A long time ago (December 1967) in a galaxy far, far away (BBC Radio 4), Just a Minute was broadcast for the very first time, hosted by Nicholas Parsons. The three month old network station was still finding its feet, and the now-a-days emperor of panel shows contributed tremendously towards establishing my favourite radio station.
The origins of Just a Minute are said to come from Ian Messiter who, when travelling on the number 13 bus (destination unknown), recalled his school history master reprimanding him for day-dreaming by asking him to repeat everything he had said in the last minute without hesitation or repetition. To this Messiter added a further rule, which is now a key part of the show, which was that the contestant must not deviate from the subject in question. To this he also added the now so familiar scoring system whereby points are awarded for correct or incorrect ‘challenges’.
To this day those rules are pretty much the same. A regular panellist is joined each edition by three others. The contestants’ aim is to get through a minute without repetition, hesitation, or deviation. If any of those three things do happen, one of the other contestants can challenge. If they call it correctly, Nicholas Parsons will allow them the opportunity to pick up the strand for the remaining seconds. It is very rare that somebody goes an entire minute without a challenge, but it has been done.
Forty-five years since the show’s inception, it is now coming to the end of a celebratory run on BBC television. The format is the same, as is the presenter – in fact Parsons has appeared on every single show since its humble beginnings. There is even continuity in the regular panellist, Paul Merton, who has been regularly garnishing the show with his ‘dad’ humour since 1989. The only difference is that this time the action takes place in front of the cameras at a studio at BBC Television Centre on Wood Lane. But does a panel show synonymous with Radio 4 work on TV?
Yes. There’s no other answer, and anybody that says otherwise is wrong or lying. The TV version of the show, broadcast at 6pm on weeknights on BBC2, works perfectly. It takes the game we know and love (and are almost universally crap at), plays it as normal, and even occasionally enhances it.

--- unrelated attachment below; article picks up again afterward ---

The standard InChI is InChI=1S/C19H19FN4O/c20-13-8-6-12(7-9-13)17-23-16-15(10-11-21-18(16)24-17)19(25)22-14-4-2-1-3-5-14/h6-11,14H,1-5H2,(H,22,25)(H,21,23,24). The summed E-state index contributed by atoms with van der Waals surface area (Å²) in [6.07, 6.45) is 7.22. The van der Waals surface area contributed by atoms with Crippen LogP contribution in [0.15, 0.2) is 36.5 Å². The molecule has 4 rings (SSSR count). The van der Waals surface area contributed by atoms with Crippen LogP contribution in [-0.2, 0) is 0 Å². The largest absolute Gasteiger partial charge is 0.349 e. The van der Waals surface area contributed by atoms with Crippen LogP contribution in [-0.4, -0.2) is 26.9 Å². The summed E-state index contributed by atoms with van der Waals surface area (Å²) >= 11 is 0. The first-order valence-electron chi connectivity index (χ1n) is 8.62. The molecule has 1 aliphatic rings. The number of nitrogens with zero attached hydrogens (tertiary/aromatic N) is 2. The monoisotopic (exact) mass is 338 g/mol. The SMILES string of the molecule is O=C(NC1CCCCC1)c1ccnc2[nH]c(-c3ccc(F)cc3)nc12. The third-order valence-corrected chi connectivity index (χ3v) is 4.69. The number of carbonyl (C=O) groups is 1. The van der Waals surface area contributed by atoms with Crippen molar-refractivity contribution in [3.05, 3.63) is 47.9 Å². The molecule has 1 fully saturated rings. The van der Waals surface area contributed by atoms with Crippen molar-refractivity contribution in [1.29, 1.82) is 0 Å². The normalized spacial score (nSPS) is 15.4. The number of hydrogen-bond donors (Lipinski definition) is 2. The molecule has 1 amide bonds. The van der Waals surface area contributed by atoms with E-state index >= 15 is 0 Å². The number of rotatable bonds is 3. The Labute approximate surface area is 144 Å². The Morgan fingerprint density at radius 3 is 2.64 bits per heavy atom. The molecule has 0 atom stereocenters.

“Enhances it? Hold on just a minute! Isn’t that blasphemy?” I hear you ask with a panic stricken voice, and yes, I’ll pardon the pun. My answer to your question is no. It is not blasphemy. Television and radio are simply two different media with their own traits and their own advantages. Radio 4 has its own style, its own traditions, and its own somewhat mesmerising cadence. The show we love is deep-set in these traditions but if it is to survive in a televisual world it has to conform to the medium. And Just a Minute does so. And it does it well. It doesn’t bin the stuff that we like about the show – that would be stupid, but what it does do is adopt a more visual stance.
Firstly, the studio is quite good looking. It is split into a traditional TV panel show style with the host in the middle, and two desks either side. Each desk is split into two sections and lights up when there is a challenge. The studio is elegant, and artistically reflects the radio origins of a show which is all about the elegance and intricacies of the English language.
Secondly, the cameras enhance the competitive side of the show too. I was fortunate enough to watch tonight’s edition in which Gyles Brandreth was amongst the guests. Brandreth, known for his lively use of English, is a somewhat animated character. This comes across perfectly well on radio and you can always tell who really wants it by the tone of their voice, the passion in their argument, and how they react when they are ultimately challenged. Television does all of these things but heightens it. Seeing Brandreth delivering his monologue on Peter Pan, getting out of his chair and animatedly waving his arms to the audience like a conductor, words his orchestra, was brilliant fun. And that wasn’t the best bit. Actually witnessing the battle between Brandreth and comedian, Tony Hawks, was fantastic. Seeing the pair get riled at one another, staring each other out, ready to pounce (on the buzzer) at any moment, was unmissable telly.
The third Just a Minute trait enhanced by TV is the chemistry between Parsons and his guests. We know from years of great radio that he’s a brilliant showman that can get the crowd going. We’ve audibly had a sense of that for years, but his verbal sparring with Merton, knowing looks to the audience when a comment is made, and his helping of the underdog works better when you can see them. In an episode earlier in the week Paul Merton deviated from the topic in question. Parsons, unwilling to let this slide, leaned over the desk and pointed to Jason Manford to press his buzzer. Manford did, and was awarded the challenge without really knowing why. This just would not have worked on radio.
Radio 4 is the traditional home of Just a Minute, and it should always remain there. But I would love to live in a future where all episodes of the programme are simulcast on the aforementioned station and also on BBC 2. It would be a great thing for the show, and would also contribute towards that well publicised dream – one BBC. Either way, I hope it returns to vision at some point in the near future.